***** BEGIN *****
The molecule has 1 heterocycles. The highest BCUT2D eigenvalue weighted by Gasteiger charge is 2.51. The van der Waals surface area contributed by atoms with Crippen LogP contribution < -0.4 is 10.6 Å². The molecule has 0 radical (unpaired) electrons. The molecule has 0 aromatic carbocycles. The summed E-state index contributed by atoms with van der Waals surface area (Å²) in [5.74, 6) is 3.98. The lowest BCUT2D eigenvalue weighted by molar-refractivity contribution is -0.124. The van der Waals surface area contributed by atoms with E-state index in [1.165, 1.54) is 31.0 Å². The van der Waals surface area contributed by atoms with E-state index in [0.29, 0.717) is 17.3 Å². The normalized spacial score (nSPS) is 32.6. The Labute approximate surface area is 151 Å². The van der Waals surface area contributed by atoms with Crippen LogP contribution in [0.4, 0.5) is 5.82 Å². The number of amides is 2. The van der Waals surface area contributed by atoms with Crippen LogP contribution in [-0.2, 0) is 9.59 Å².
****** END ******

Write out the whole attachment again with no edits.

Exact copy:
The molecule has 1 heterocycles. The highest BCUT2D eigenvalue weighted by Gasteiger charge is 2.51. The van der Waals surface area contributed by atoms with Crippen LogP contribution < -0.4 is 10.6 Å². The molecule has 0 radical (unpaired) electrons. The molecule has 0 aromatic carbocycles. The summed E-state index contributed by atoms with van der Waals surface area (Å²) in [5.74, 6) is 3.98. The lowest BCUT2D eigenvalue weighted by molar-refractivity contribution is -0.124. The van der Waals surface area contributed by atoms with E-state index in [1.165, 1.54) is 31.0 Å². The van der Waals surface area contributed by atoms with E-state index in [0.29, 0.717) is 17.3 Å². The normalized spacial score (nSPS) is 32.6. The Labute approximate surface area is 151 Å². The van der Waals surface area contributed by atoms with Crippen LogP contribution in [0.4, 0.5) is 5.82 Å². The number of amides is 2. The van der Waals surface area contributed by atoms with Crippen LogP contribution in [-0.2, 0) is 9.59 Å².